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Equity Recap: An Optional Capital Infusion

Posted by Admin Posted on June 15 2016

Private equity funds offer a way to get a capital infusion for your company for a period of time while maintaining a role in its operation and avoiding a sale or a merger.

Choosing Partners Wisely

Another important element of an equity recap is to find a partner who shares your vision for the company because the private equity fund will play a key role in future growth.

It is also vital to consider how well the personalities will mesh on both sides in the years to come. The current management of the company must feel comfortable interacting on a regular basis with the private equity fund as it will be a partnership going forward regardless of whether a majority interest in the company is relinquished or not.

Typically, companies hire an intermediary such as an investment banking firm to establish a value for the company, help position the company with the appropriate funds, and ensure confidentiality of the process so as not to alarm customers, employees or competitors.

Choose a trusted intermediary you enjoy working with and who has:

  • Knowledge and experience with equity recaps.

  • Contacts and understanding of investment goals with the private equity community.

  • An understanding of the tax and dilution implications of various debt and equity structures.

Once the private equity firm is selected and a value for the company is determined, due diligence is performed, purchase documents are negotiated and a closing date is set. The typical process generally takes four to six months to complete.

It's called equity recapitalization and it typically involves selling a minority or majority stake in your company to a private equity fund.

With an equity recap, you retain part-ownership and remain involved in the daily operations of the company for an average of five years. Following that period of restructuring and growth, the equity fund typically sells its ownership stake. Then, a second deal is arranged with the equity firm that may involve the owner:

  • Selling the remaining stake.

  • Retaining that stake.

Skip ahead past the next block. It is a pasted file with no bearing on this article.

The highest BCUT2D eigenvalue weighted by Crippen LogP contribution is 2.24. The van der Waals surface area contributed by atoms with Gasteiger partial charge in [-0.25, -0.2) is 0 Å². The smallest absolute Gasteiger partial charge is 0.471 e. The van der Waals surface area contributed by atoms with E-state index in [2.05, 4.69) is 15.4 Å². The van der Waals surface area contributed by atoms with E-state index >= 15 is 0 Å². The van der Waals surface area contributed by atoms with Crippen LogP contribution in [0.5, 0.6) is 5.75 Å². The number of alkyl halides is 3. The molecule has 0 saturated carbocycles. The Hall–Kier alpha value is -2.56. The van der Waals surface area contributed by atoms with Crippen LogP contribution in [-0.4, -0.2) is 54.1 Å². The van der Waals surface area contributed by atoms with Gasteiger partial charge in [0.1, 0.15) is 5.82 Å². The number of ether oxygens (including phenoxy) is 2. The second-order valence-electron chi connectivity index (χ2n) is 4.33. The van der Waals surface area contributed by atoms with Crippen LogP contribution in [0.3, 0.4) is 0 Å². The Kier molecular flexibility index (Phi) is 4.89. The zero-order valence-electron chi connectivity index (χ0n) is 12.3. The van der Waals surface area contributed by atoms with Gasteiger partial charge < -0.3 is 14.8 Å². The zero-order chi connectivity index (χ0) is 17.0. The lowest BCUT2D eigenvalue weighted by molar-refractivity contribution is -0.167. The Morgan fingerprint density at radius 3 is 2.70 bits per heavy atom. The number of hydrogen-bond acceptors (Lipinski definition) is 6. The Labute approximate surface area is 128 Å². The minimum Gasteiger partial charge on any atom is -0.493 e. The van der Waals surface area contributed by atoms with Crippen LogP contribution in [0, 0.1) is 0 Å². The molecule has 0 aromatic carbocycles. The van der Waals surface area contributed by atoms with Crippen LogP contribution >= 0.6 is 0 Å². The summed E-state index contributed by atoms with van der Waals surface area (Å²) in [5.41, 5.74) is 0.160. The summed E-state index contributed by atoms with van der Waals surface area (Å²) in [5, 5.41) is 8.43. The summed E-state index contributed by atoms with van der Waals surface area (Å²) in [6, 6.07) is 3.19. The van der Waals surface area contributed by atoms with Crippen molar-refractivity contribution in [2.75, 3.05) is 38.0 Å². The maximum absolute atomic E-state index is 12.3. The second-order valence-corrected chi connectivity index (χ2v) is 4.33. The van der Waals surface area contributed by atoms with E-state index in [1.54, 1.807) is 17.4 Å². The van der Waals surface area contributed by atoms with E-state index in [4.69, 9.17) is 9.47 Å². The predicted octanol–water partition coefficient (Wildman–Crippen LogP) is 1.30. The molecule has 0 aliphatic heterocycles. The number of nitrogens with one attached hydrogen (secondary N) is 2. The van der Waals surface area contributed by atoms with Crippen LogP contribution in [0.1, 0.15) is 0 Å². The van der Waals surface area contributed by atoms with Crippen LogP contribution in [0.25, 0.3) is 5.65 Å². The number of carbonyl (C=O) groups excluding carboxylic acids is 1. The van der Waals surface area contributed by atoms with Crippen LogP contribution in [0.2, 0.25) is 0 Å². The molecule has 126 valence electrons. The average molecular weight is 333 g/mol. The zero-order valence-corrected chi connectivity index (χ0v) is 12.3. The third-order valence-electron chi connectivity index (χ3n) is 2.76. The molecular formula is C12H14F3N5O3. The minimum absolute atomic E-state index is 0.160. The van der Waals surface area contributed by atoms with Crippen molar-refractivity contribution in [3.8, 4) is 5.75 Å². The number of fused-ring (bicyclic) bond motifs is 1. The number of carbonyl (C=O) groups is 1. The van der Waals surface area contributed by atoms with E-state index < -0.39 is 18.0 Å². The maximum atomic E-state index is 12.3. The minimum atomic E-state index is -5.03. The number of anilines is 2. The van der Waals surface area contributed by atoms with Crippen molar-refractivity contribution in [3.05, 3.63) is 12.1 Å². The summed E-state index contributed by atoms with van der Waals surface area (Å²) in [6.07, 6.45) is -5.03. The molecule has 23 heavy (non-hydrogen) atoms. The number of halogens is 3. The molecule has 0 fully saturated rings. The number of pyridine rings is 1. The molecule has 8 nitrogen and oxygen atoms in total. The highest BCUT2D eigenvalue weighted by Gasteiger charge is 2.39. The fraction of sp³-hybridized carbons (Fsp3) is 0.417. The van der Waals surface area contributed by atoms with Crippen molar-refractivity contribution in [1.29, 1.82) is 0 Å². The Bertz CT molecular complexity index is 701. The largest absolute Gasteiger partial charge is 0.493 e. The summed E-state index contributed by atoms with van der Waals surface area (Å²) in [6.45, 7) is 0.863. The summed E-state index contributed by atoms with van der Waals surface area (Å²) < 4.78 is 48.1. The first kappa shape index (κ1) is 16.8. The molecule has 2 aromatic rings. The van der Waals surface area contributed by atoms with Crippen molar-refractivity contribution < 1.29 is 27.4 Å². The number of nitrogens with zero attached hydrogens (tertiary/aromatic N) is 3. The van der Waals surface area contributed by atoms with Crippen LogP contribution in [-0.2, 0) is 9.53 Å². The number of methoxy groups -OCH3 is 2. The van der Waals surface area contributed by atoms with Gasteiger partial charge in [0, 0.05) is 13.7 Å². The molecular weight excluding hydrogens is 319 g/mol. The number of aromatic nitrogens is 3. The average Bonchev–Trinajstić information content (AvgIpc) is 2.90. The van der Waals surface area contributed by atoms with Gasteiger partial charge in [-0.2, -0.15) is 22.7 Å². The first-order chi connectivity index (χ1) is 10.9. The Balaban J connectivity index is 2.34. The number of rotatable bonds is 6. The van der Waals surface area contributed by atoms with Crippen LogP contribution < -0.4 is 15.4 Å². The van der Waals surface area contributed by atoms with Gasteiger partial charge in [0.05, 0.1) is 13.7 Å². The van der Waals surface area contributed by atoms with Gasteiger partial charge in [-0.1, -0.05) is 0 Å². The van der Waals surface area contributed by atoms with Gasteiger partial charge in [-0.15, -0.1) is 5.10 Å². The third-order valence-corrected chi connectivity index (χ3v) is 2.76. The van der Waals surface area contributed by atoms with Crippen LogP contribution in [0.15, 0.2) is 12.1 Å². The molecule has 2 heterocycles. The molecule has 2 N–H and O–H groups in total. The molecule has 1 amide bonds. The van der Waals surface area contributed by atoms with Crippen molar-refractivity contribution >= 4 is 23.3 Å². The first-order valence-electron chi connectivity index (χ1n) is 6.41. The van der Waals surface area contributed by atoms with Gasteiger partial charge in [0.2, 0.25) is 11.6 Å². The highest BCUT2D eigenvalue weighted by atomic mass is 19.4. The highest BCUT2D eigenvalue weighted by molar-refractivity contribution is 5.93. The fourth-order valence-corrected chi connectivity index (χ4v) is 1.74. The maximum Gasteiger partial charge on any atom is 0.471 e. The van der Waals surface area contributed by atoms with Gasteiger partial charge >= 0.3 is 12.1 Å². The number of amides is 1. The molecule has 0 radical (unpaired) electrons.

• Buying back the debt from the equity company and regaining full ownership.

Equity Recap Candidates

Many candidates for equity recap are private business owners looking for personal liquidity or financing to expand their companies. But shareholder regulations may limit a corporate owner's ability to liquidate — or sell — a large portion of personal shares, which keeps the majority of the owner's personal wealth tied up in the company.

With an equity recap, however, the owner is freed up to sell a large stake in the company. An equity recap can offer multiple advantages, including:

1. Diversifying personal wealth.

2. Obtaining an influx of capital for growth.

3. Retaining some ownership.

4. Positioning the company for growth.

5. An opportunity to recognize significant future equity returns.

6. Limiting financial risk, because the owner's net worth is no longer tied exclusively to the financial fluctuations of the company.

Potential Pitfalls

Despite the advantages, however, if you consider an equity recap restructuring, you should proceed carefully with professional help both during the initial share transfer and the subsequent resale. There are two pitfalls in particular that you want to clarify, both regarding ownership:

  • If retaining control of the business is crucial, you must make that fact clear early on in the negotiation process. Many equity recap transactions transfer a majority share of the company to the private equity fund.

  • If you want to regain ownership of the company by buying back the debt at the end of the restructuring period, an arrangement must be worked out before the initial share transfer. Many equity recap transactions conclude with the company being sold to a third party with both the private equity fund and the owner relinquishing their shares.

Seek Expert Guidance

One of the most important steps when considering an equity recap is to seek expert guidance in the following areas:

  • Determining the value of the company.
  • Finding an intermediary who will explore investment interest in the private equity community.
  • Performing due diligence when it comes to potential private equity partners.
  • Clarifying the tax implications of potential debt and equity recap structures.
  • Structuring the private equity recap transaction.
  • Establishing a plan for growth following private equity investment.

Bottom line: An equity recap is a complex transaction that takes several months to complete and also has an interim period of several years. Yet many business owners have found it a preferable path to selling their companies outright or merging with other corporate entities.

 

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